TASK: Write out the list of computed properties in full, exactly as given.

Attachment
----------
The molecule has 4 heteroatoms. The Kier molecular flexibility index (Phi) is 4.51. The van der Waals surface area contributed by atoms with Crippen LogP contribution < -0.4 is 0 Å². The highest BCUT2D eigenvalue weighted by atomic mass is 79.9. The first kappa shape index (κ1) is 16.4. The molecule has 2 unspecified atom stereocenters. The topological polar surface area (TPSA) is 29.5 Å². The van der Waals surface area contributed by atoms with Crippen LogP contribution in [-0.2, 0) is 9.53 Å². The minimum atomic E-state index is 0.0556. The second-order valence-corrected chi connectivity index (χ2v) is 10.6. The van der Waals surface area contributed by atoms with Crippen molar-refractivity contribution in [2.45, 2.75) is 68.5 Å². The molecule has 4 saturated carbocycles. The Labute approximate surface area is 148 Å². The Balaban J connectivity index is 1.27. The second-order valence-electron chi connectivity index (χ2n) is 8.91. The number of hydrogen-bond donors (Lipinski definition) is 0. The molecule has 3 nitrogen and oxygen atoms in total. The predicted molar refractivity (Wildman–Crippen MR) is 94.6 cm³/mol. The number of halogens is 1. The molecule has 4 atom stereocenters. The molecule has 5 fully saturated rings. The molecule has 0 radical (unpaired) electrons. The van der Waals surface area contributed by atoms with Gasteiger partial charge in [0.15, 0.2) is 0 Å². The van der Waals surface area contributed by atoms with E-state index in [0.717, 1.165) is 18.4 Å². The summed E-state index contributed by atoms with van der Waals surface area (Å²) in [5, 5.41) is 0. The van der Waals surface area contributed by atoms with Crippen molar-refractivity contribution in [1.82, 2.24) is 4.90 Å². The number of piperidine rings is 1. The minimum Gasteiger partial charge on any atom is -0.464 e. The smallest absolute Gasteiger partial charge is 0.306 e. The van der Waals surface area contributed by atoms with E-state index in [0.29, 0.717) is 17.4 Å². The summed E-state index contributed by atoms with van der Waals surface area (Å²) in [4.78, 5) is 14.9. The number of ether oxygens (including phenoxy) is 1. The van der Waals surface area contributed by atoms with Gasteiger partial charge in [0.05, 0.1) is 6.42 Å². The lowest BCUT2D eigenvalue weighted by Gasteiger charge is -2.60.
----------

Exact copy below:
The molecule has 4 heteroatoms. The Kier molecular flexibility index (Phi) is 4.51. The van der Waals surface area contributed by atoms with Crippen LogP contribution < -0.4 is 0 Å². The highest BCUT2D eigenvalue weighted by atomic mass is 79.9. The first kappa shape index (κ1) is 16.4. The molecule has 2 unspecified atom stereocenters. The topological polar surface area (TPSA) is 29.5 Å². The van der Waals surface area contributed by atoms with Crippen LogP contribution in [-0.2, 0) is 9.53 Å². The minimum atomic E-state index is 0.0556. The second-order valence-corrected chi connectivity index (χ2v) is 10.6. The van der Waals surface area contributed by atoms with Crippen molar-refractivity contribution in [2.45, 2.75) is 68.5 Å². The molecule has 4 saturated carbocycles. The Labute approximate surface area is 148 Å². The Balaban J connectivity index is 1.27. The second-order valence-electron chi connectivity index (χ2n) is 8.91. The number of hydrogen-bond donors (Lipinski definition) is 0. The molecule has 3 nitrogen and oxygen atoms in total. The predicted molar refractivity (Wildman–Crippen MR) is 94.6 cm³/mol. The number of halogens is 1. The molecule has 4 atom stereocenters. The molecule has 5 fully saturated rings. The molecule has 0 radical (unpaired) electrons. The van der Waals surface area contributed by atoms with Gasteiger partial charge in [0.15, 0.2) is 0 Å². The van der Waals surface area contributed by atoms with E-state index in [0.717, 1.165) is 18.4 Å². The summed E-state index contributed by atoms with van der Waals surface area (Å²) in [5, 5.41) is 0. The van der Waals surface area contributed by atoms with Crippen molar-refractivity contribution in [1.82, 2.24) is 4.90 Å². The number of piperidine rings is 1. The minimum Gasteiger partial charge on any atom is -0.464 e. The smallest absolute Gasteiger partial charge is 0.306 e. The van der Waals surface area contributed by atoms with E-state index in [0.29, 0.717) is 17.4 Å². The summed E-state index contributed by atoms with van der Waals surface area (Å²) in [4.78, 5) is 14.9. The number of ether oxygens (including phenoxy) is 1. The van der Waals surface area contributed by atoms with Gasteiger partial charge in [0.05, 0.1) is 6.42 Å². The lowest BCUT2D eigenvalue weighted by Gasteiger charge is -2.60.